A Future Hidden in Tall Prairie Grass
By Neva Murtha
By Neva Murtha
A revolution in paper production driven by agricultural-residue pulp mills is on Canada’s horizon (originally published in PrintAction June 2016 magazine).
The potential impact of papers made from agricultural residue is becoming an exciting new sector to watch in Canada. Canopy has just launched its “Say Yes!” project across the North American wheat, rye and sorghum belt. Dubbed YIMBY! – Yes In My Back Yard! – This innovative enterprise is reaching out to agricultural communities asking if they have the straw supply, town infrastructure and other qualities necessary to become a candidate site for a new, green-job-creating straw pulp mills.
The Canadian prairies are being hit hard right now, with economic downturns in Saskatchewan and Alberta taking a toll on jobs and regional stability. New opportunities for rural communities across the Prairies, adding value to agricultural residues typically treated as ‘waste’ products could bring new hope and green jobs to a hard hit part of the country.
The Federal government made bold commitments in at the 2015 UN Conference in Paris to seriously tackle climate change. Intact forest landscapes and their significant contribution to carbon storage are bound to come to the forefront as a means to reduce Canadian greenhouse gas (GHG) emissions and contribute to climate stabilization. Canopy expects this to inevitably lead to greater protection of the boreal forest and a concurrent push to develop alternative fibre sources. The future of straw paper just keeps getting brighter.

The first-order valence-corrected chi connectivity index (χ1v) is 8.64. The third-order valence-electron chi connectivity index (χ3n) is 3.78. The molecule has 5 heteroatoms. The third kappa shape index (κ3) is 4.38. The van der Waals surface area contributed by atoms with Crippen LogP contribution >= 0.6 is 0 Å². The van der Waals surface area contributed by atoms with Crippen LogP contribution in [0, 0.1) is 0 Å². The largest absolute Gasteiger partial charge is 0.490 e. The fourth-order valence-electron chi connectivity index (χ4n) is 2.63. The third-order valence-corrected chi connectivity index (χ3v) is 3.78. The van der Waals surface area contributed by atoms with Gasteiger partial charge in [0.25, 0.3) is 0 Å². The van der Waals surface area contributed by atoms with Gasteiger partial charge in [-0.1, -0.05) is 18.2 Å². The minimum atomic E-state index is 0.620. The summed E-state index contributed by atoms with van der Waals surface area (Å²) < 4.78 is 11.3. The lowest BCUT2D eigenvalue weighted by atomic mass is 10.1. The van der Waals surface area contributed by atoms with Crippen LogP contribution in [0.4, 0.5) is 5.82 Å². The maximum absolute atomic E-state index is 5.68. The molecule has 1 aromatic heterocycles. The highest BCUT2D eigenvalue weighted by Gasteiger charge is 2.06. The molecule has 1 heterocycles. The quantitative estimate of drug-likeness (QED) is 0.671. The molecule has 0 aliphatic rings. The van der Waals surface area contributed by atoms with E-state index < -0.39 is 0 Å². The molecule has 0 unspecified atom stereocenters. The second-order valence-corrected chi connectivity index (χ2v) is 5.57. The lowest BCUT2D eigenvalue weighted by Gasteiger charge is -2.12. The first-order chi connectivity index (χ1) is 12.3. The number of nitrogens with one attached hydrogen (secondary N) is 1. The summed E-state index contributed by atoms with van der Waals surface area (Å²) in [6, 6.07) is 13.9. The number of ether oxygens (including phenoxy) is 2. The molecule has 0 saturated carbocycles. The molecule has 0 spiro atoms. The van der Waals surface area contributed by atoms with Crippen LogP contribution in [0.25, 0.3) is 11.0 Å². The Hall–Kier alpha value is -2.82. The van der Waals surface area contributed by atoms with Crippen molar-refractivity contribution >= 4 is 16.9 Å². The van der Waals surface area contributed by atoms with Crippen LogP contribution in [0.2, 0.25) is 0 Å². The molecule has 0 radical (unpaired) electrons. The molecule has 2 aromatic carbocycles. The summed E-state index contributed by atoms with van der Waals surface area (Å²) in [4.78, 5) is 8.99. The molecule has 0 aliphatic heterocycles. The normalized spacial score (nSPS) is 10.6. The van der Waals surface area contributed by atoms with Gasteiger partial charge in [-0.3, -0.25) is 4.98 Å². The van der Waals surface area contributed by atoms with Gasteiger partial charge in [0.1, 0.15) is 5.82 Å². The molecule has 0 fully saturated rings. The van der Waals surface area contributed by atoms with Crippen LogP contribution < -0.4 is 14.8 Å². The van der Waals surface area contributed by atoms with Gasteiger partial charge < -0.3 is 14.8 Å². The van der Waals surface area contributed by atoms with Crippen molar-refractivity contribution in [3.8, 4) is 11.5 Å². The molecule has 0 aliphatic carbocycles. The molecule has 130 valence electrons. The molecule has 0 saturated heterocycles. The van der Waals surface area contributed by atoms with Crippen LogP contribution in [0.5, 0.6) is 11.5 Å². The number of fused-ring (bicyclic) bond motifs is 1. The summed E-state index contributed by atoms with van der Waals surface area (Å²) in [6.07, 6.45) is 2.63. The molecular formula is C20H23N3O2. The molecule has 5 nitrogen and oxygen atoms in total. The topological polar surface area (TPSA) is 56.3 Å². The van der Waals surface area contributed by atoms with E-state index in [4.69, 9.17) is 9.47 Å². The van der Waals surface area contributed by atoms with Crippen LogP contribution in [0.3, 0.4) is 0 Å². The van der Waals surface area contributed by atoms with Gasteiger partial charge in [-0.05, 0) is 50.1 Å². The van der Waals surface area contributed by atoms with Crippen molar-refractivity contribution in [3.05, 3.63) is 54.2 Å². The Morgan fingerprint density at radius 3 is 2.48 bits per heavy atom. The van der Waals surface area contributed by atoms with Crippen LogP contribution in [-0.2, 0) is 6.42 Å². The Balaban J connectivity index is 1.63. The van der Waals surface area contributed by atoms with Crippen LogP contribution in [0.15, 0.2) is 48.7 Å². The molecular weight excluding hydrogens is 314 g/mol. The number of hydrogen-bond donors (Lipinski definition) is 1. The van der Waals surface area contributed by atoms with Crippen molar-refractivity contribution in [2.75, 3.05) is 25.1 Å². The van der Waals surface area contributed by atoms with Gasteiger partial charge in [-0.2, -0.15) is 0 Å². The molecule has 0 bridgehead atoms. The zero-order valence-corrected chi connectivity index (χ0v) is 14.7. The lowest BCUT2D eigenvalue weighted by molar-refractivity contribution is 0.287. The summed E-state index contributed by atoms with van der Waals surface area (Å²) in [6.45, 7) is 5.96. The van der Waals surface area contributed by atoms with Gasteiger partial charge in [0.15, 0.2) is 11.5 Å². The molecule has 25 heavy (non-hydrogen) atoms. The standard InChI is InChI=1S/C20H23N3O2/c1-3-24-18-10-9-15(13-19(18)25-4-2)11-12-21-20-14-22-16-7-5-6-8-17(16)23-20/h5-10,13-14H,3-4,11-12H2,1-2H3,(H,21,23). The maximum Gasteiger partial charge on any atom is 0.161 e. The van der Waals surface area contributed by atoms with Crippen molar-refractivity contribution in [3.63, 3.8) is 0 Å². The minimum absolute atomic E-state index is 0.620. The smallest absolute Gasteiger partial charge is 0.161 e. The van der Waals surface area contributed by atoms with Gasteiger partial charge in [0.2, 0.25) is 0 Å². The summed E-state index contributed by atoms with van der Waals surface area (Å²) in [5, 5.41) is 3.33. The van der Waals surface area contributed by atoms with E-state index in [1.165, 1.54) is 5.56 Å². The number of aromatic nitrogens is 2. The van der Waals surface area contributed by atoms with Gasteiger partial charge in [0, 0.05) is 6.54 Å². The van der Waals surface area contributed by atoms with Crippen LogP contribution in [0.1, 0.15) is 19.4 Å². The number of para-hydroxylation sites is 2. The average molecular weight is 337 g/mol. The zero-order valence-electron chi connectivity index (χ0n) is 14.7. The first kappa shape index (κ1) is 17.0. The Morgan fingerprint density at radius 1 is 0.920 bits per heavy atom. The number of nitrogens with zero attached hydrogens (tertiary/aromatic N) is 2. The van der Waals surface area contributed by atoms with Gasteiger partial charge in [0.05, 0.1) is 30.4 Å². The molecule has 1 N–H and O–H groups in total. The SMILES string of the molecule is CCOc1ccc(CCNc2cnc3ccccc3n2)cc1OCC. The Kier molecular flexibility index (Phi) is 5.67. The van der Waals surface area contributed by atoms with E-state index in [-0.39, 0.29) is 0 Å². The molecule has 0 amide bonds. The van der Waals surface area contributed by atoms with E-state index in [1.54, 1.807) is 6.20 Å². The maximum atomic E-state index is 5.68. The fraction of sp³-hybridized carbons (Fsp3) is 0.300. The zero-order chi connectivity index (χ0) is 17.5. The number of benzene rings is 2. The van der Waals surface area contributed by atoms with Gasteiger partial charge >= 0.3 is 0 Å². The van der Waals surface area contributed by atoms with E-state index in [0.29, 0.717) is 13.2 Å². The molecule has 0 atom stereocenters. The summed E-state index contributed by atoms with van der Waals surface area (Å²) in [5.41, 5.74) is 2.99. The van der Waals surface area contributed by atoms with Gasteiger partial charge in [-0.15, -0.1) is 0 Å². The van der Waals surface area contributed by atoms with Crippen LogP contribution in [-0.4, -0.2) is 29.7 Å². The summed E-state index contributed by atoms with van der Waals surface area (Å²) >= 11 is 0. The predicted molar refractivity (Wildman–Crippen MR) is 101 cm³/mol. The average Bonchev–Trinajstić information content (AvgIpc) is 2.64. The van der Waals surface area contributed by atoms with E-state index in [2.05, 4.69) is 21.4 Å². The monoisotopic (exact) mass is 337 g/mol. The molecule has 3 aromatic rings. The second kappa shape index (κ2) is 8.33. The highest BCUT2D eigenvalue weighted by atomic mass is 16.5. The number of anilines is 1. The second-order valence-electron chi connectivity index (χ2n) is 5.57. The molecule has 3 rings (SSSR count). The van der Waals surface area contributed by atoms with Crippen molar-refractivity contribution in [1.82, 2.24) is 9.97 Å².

Some Canadian printers are early adopters of wheat straw-based papers. The Printing House, Hemlock Printers and MET Fine Printers, for example, offer uncoated free sheet wheat straw-based paper and more printers are bound to join the ranks of these forward-thinking businesses.
Since before Canadian Geographic and Dollco (purchased by Lowe-Martin in 2012) worked with Canopy in 2008 to print a magazine issue on wheat straw-based paper, Canopy has been growing the market for straw-based papers to facilitate the development of agricultural residue pulping capacity.
To date we have identified 1.3 million tons of unmet annual demand for printing and writing grade papers made with straw. That market keeps growing as more print users look to improve their standing on sustainability issues. Now we just need the supply – and it’s looking promising.
Following the launch of YIMBY!, the response from farming communities has been immediate and enthusiastic. Within 24 hours of launching the campaign, Canopy was receiving applications from interested districts. Our detailed questionnaire will delve into the viability of each of these applicants. Do they have a high enough volume of straw available within a set radius? Do they have the water, road and power infrastructure needed to support a pulp mill? Is the work force available?
We’ve done the research, established the criteria with the advice and assistance of experts in the field, and we know the potential exists for many straw pulp mills to be built.
At the same time, we are liaising with entrepreneurs and investors, filling them in on the immense market demand for straw-based papers we have already quantified, the viable community opportunities for mill construction and the green-tech revolution that is ready to launch.
Through our ongoing Second Harvest work, we’ve been privileged to be given confidential access to some of the latest developments and innovations. The revolution is truly gaining momentum.
As new scientific research highlights the critical importance of forests in stabilizing the global climate and mitigating the impacts of climate change, more and more governments will be forced to take action to protect high carbon value ancient forests. And more and more print customers will be looking to avoid contentious forest fibre and seeking viable alternatives to tree paper.
Straw papers will be a game-changer for the availability of publication grade eco-papers and lighten the footprint of print materials. The future of straw can revolutionize the printing industry. Are you ready?